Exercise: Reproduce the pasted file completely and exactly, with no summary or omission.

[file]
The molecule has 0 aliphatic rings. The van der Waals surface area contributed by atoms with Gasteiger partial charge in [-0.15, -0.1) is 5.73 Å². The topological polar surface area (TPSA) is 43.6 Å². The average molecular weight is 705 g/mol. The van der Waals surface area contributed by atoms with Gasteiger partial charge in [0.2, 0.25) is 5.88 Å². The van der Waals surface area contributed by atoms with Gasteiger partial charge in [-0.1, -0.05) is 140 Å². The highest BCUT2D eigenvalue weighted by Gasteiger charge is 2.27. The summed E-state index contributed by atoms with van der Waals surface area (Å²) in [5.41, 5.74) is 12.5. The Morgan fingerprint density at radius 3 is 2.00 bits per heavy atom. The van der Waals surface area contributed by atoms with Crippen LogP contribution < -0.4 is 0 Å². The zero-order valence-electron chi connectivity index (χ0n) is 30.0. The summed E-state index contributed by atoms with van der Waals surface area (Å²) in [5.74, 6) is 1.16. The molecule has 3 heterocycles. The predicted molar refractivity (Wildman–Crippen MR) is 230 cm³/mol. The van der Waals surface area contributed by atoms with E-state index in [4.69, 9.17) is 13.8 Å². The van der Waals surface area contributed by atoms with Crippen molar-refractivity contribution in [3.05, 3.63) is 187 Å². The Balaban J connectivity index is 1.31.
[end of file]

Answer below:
The molecule has 0 aliphatic rings. The van der Waals surface area contributed by atoms with Gasteiger partial charge in [-0.15, -0.1) is 5.73 Å². The topological polar surface area (TPSA) is 43.6 Å². The average molecular weight is 705 g/mol. The van der Waals surface area contributed by atoms with Gasteiger partial charge in [0.2, 0.25) is 5.88 Å². The van der Waals surface area contributed by atoms with Gasteiger partial charge in [-0.1, -0.05) is 140 Å². The highest BCUT2D eigenvalue weighted by Gasteiger charge is 2.27. The summed E-state index contributed by atoms with van der Waals surface area (Å²) in [5.41, 5.74) is 12.5. The Morgan fingerprint density at radius 3 is 2.00 bits per heavy atom. The van der Waals surface area contributed by atoms with Crippen LogP contribution < -0.4 is 0 Å². The zero-order valence-electron chi connectivity index (χ0n) is 30.0. The summed E-state index contributed by atoms with van der Waals surface area (Å²) in [5.74, 6) is 1.16. The molecule has 3 heterocycles. The predicted molar refractivity (Wildman–Crippen MR) is 230 cm³/mol. The van der Waals surface area contributed by atoms with E-state index in [4.69, 9.17) is 13.8 Å². The van der Waals surface area contributed by atoms with Crippen molar-refractivity contribution in [3.05, 3.63) is 187 Å². The Balaban J connectivity index is 1.31.